Theresa May puts her cards on the table
THE UK’s government will pick winning areas in the economy to champion as part of an industrial strategy aimed at boosting Britain’s productivity as the country prepares to leave the EU.
Announcing the long-promised plan yesterday, Prime Minister Theresa May said she wanted to see “sector deals” to identify and address barriers to expansion in different industries. The government also aims to target areas where it thinks the UK could excel in the future, including biotechnology, artificial intelligence, and mobile networking. Ministers will hold a cabinet meeting in north-west England to emphasise their desire to help parts of the country that have sometimes be left behind by industrial shifts.
The strategy “will be underpinned by a new approach to government, not just stepping back, but stepping up to a new, active role that backs business and ensures more people in all corners of the country share in the benefits of its success,” May said.
May has placed the industrial strategy at the heart of her effort to define her government beyond Brexit. The plan, subject to a public consultation, aims to draw together policies on transport, education, telecommunications, energy and construction to ensure businesses have the skills, links and access to supplies needed to expand and diversify.
The strategy is “about the economy of the future, it’s about ensuring that business can grow and is encouraged to grow in the UK,” May said on Thursday in a television interview. “It’s also about ensuring that the benefits of prosperity are available across the whole country, we see that economic growth and prosperity for everyone.”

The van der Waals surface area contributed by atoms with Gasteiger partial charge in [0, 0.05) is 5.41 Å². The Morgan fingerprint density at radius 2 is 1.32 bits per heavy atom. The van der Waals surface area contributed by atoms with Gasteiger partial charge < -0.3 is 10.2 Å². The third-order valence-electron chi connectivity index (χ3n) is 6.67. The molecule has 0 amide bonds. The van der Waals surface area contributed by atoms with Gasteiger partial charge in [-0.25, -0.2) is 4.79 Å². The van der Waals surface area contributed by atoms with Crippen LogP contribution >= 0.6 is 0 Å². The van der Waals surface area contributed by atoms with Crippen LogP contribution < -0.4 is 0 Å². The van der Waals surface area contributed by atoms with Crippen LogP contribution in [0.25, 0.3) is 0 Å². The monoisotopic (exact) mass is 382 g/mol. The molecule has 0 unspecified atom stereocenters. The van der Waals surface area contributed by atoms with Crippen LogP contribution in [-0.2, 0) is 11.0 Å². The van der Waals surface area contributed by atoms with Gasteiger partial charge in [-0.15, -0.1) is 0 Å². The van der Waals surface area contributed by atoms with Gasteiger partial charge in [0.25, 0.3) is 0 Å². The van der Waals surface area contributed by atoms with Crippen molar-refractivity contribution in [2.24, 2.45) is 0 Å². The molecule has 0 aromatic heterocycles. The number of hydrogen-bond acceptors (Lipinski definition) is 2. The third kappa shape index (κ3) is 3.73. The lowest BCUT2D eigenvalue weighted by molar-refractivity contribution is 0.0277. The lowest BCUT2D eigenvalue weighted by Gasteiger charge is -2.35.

Among areas targeted for government help is technical education. May will announce £170 million (R2.85 billion) for new institutes, teaching science, technology, engineering and maths, that will provide high school graduates with the skills demanded by local employers. May also aims to boost teaching of those subjects in universities, as well as maths in high schools.
“We know we’re going to have to compete and have the chance to compete with countries around the world,” business secretary Greg Clark said yesterday in a BBC television interview. “It’s an increasingly competitive world. You get no quarter if you’re not productive. We’re less productive than even our neighbours – France and Germany – for example, and that’s something we need to address.”
May’s focus on technical education is likely to please businesses. A survey released on Saturday of 800 members of the Institute of Directors, a business lobbying group, found that their top policy priority is a long-term skills strategy, with three-quarters of companies saying it’s “very important.” Infrastructure improvements and better broadband were their second and third choices. – Bloomberg
The prime minister also aims to boost teaching of those subjects in universities
British Prime Minister Theresa May speaks at the World Economic Forum in Davos in this file photo. She wants to see “sector deals” to identify and address barriers to expansion in different industries.